Minutes of Smathers
Middle Manager's Meeting
February 5, 2004
Present: Shelley Arlen, Denise Bennett, Gary Cornwell, Robena Cornwell, Carol Drum, Leilani Freund, John Ingram, Iona Malanchuk, Tom Minton, Cathy Mook, Richard Phillips, Carol TurnerMyDoom Malware
Centralized Update Software
- MyDoom is yet another variant of the worm viruses. It is spread primarily via email. It opens up your computer to a takeover.
- It can take your email address and every other one in your address book - open up a mail server, sending mail out. It looks like the mail came from you or other people in your address book.
- It can send out unsolicited email and SPAM. It can also initiate a DOS attack.
- MyDoom has been targeting Santa Cruz Operation and Microsoft. Santa Cruz has been forced to change their Web address. Microsoft switched some servers around – they have basically felt no effect.
- The best protection? A good virus scan. We have had no active infections in the Library. All incoming infected email has been caught and removed at the server level.
- Our anti-virus vendor had the updates instantaneously, so we were able to get then on the machines in a hurry.
Information Technology Draft
- Our centralized anti-virus pushing software is working well.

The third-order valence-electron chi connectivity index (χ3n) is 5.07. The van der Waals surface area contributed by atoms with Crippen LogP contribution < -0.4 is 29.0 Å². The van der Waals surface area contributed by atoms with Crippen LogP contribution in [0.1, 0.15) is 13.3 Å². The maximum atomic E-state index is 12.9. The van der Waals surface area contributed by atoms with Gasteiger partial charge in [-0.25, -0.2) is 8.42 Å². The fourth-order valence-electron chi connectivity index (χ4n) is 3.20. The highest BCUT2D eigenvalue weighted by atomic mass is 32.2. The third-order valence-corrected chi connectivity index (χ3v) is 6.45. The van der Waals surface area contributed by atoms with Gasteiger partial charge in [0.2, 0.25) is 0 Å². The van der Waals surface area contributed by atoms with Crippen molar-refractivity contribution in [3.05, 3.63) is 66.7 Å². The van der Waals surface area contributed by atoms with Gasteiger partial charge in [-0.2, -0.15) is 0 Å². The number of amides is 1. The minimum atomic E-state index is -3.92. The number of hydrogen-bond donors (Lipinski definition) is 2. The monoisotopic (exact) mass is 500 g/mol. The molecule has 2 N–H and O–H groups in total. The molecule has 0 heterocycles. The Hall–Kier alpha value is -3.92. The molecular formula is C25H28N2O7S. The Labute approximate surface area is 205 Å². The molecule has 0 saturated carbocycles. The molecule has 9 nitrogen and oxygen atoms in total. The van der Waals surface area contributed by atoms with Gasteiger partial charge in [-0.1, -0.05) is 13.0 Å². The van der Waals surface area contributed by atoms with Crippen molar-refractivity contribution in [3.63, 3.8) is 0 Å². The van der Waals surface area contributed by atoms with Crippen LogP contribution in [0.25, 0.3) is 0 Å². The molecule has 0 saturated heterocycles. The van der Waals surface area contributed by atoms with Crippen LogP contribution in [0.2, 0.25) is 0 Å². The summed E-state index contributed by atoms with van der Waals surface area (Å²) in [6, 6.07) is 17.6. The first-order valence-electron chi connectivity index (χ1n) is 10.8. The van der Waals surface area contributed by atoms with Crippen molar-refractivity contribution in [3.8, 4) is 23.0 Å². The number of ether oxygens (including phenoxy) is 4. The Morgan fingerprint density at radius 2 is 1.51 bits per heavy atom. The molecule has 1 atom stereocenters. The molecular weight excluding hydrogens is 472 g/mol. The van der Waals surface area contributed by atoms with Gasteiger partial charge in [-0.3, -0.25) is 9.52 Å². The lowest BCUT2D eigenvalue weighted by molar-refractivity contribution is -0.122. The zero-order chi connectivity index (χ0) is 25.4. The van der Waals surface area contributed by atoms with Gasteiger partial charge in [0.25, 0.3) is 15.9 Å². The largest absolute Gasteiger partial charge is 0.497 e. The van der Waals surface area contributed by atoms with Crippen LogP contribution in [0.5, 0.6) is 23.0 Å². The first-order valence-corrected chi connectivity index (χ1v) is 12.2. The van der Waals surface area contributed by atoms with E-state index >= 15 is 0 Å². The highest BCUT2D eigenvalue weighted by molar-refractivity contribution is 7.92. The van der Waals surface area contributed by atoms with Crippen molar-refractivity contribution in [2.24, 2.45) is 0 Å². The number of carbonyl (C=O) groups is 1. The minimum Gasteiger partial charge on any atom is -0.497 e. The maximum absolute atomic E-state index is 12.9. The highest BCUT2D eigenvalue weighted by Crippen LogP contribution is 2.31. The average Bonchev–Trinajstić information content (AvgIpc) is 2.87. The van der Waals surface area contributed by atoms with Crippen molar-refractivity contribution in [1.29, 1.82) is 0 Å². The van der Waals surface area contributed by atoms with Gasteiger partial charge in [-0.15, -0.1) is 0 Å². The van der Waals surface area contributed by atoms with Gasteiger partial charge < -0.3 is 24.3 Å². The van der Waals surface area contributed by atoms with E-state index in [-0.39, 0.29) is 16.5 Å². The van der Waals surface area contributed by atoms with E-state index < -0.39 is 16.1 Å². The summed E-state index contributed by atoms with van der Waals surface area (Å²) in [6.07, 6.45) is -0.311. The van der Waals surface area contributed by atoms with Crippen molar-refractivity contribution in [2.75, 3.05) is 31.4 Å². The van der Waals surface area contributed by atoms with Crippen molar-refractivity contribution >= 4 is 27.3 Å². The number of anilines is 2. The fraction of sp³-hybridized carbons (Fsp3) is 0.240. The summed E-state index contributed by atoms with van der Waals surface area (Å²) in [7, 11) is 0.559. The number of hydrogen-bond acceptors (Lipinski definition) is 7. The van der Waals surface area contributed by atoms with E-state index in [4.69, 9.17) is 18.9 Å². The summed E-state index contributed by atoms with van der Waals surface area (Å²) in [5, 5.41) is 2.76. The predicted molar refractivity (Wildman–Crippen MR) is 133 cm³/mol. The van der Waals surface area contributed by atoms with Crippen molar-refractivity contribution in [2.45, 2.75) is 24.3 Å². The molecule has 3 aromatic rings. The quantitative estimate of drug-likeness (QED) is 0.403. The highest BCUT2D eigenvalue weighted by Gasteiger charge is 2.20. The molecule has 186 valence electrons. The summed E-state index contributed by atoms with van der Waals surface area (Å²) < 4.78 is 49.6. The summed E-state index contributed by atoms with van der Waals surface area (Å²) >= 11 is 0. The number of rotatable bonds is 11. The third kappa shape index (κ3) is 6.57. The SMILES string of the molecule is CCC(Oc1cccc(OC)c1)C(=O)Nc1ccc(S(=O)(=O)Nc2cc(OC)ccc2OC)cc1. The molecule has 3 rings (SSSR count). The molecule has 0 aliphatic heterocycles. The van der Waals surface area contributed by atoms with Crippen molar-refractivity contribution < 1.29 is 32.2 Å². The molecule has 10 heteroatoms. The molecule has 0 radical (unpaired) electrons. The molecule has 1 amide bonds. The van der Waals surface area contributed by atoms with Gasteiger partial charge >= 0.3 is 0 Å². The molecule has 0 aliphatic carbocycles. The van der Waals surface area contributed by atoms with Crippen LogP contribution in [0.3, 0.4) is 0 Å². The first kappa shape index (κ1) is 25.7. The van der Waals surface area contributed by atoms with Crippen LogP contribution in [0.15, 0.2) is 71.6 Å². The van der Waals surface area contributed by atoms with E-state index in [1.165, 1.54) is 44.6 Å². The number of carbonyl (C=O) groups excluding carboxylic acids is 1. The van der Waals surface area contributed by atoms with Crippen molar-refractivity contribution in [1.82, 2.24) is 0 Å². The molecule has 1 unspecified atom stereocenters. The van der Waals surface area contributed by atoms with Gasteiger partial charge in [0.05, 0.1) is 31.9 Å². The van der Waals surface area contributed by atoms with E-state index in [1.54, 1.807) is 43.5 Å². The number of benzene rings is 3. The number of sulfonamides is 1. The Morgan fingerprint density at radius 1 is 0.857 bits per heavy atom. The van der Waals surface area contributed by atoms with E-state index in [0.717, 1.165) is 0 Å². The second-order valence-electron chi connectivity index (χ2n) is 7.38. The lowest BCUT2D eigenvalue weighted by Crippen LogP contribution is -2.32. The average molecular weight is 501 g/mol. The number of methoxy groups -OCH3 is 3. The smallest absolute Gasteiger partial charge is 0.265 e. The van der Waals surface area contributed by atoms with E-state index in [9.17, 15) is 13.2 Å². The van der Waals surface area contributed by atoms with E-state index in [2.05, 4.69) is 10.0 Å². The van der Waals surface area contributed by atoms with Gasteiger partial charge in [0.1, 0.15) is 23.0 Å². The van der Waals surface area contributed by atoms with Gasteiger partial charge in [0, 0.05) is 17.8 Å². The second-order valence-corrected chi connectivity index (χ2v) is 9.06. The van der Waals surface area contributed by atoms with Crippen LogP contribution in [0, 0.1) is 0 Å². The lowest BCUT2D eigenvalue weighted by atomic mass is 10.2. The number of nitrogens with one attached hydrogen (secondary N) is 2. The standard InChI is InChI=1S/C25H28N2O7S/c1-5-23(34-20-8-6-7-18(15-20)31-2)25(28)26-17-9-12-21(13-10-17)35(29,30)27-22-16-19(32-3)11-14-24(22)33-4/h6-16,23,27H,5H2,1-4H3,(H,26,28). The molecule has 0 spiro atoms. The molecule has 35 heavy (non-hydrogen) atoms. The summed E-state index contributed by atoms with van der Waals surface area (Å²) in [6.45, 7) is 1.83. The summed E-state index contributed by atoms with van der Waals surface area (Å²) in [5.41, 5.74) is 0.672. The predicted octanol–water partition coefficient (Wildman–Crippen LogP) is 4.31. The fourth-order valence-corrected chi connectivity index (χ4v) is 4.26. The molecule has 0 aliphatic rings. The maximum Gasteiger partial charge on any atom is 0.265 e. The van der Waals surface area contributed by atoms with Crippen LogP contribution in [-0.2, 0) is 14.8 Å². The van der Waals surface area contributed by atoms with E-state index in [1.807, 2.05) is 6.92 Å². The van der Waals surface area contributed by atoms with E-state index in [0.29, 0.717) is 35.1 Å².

- We’ve also installed patch-pushing software for MS updates. We’ve been using it for the past 2-3 updates and it is going well.
- There is a hole in IE right now – the latest update addresses the problem. The fix may result in certain Web sites not functioning as they did in the past. The problem is on their end – not ours.
- We need access to these computers for the push to work. 20% of the machines are still not being left on. All machines must be left on so we can push these patches and updates in the off hours.
- We also have a backlog of dead addresses. So, by leaving the machines on, we’ll be able to get rid of dead IDs. If we push a patch out to a machine and it’s not there, we’ll remove that machine from the network. This will prove inconvenient, but hopefully will motivate people to leave their machines turned on. The monitor can be turned off, but the CPU must be left on.
- Will liaisons be informed prior to removing the machine from the network? We will let people know that it is going to be removed. Machines should be left on, even if there is no one using it. It should be locked – but the CPU should be on. All computer screen savers should be set to lock up within 5 minutes.
- Before the patch pushing software, security had to be taken down on the public machines before the virus scan would update. It should be auto-updating now, provided the machines are set up properly.
- A handout of the Information Technology Implementation Standards: Minimum Security for Managed Nodes and Services was passed out to all meeting attendees.
- Discussion of the essential points of the draft. More than likely, this is soon to become policy. Items highlighted: essential vs. non-essential network use, replacement of machines unable to provide automated authentication of access (WIN’95 &WIN’98), minimizing interdomain trust relationships, authentication of all user mail servers as well as legal and secure use of software.
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Last updated February 6, 2004
by Debra Fetzer